Developmental Dental Abnormalities

CHAPTER 9 Developmental Dental Abnormalities

Developmental abnormalities occur commonly in dogs and occasionally in cats. They can be caused by abnormal genetic coding or by damage to developing tissues. The necessity of treatment is based on whether the abnormality negatively impacts the health, function, or comfort of the patient. Radiographic evaluation of the extent of involvement helps the clinician to determine which abnormalities require immediate intervention, which might require treatment or monitoring, and which do not require any intervention at all.

Abnormal Tooth Shape or Structure

Trauma to a deciduous tooth or inflammation from a fractured deciduous tooth can damage the enamel epithelium of the underlying developing permanent tooth, resulting in a focal area of enamel hypoplasia or hypomineralization (Figure 9-1). This is usually radiographically unremarkable, but a radiograph should be made to evaluate pulp health prior to restoration (Figure 9-2).

Generalized enamel dysplasia can be caused by systemic diseases (for example, viral infection such as distemper) during development and also by hereditary or nutritional factors. Radiographs should be made to determine whether the tooth root development was also affected (Figures 9-3 and 9-4).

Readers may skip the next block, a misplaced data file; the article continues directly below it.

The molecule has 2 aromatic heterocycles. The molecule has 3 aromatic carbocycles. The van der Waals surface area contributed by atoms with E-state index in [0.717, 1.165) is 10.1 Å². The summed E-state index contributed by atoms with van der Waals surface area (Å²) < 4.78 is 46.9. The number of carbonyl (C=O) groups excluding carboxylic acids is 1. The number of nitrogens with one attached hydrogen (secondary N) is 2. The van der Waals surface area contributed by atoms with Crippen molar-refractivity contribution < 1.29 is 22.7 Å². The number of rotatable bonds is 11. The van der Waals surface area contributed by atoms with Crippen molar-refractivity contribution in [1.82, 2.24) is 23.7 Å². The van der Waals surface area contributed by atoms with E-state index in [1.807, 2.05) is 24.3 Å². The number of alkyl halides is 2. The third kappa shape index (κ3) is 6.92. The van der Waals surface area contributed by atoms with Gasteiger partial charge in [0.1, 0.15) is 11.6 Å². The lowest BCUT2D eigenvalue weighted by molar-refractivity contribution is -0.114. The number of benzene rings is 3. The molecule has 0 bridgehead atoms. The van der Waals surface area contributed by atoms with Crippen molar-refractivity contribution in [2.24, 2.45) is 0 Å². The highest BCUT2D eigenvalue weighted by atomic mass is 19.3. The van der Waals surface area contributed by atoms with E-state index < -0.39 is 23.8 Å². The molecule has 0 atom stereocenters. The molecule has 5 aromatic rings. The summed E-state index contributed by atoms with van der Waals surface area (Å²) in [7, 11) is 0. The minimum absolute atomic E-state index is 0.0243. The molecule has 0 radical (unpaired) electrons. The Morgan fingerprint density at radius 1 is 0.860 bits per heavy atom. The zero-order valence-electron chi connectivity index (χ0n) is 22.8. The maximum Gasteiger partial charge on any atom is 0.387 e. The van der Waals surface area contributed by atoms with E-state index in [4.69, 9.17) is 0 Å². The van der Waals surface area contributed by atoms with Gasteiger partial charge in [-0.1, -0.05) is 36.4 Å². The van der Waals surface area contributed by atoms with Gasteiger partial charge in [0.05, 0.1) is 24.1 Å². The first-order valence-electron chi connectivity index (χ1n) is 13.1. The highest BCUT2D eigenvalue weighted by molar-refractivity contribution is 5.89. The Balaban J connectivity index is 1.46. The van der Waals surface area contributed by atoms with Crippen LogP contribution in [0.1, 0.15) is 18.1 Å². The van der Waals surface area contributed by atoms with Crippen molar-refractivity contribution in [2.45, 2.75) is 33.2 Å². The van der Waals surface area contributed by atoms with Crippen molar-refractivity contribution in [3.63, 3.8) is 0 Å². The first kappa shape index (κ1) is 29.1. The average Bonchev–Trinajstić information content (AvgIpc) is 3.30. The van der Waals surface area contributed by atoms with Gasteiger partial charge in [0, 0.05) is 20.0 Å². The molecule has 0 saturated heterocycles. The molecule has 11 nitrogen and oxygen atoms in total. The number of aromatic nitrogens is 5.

Supernumerary roots most commonly affect maxillary third premolar teeth in both dogs and cats (Figure 9-5). Most are not associated with pathology and may be considered a variation of normal. It can be clinically significant if it is associated with periodontitis, and during extraction or endodontic treatment of the tooth.

Trauma to a deciduous tooth can also cause dislocation of the underlying permanent tooth bud. When one part of the developing tooth is repositioned relative to other parts, it can result in dilaceration of the tooth, a severe angular defect of the erupting tooth often occurring at the junction of the root to the crown. A deformed tooth may be unable to erupt (Figure 9-6).

Fusion of two tooth germs results in a single large tooth and one fewer tooth in the arch (Figure 9-7).

May 27, 2016 | Posted by in ANIMAL RADIOLOGY | Comments Off on Developmental Dental Abnormalities
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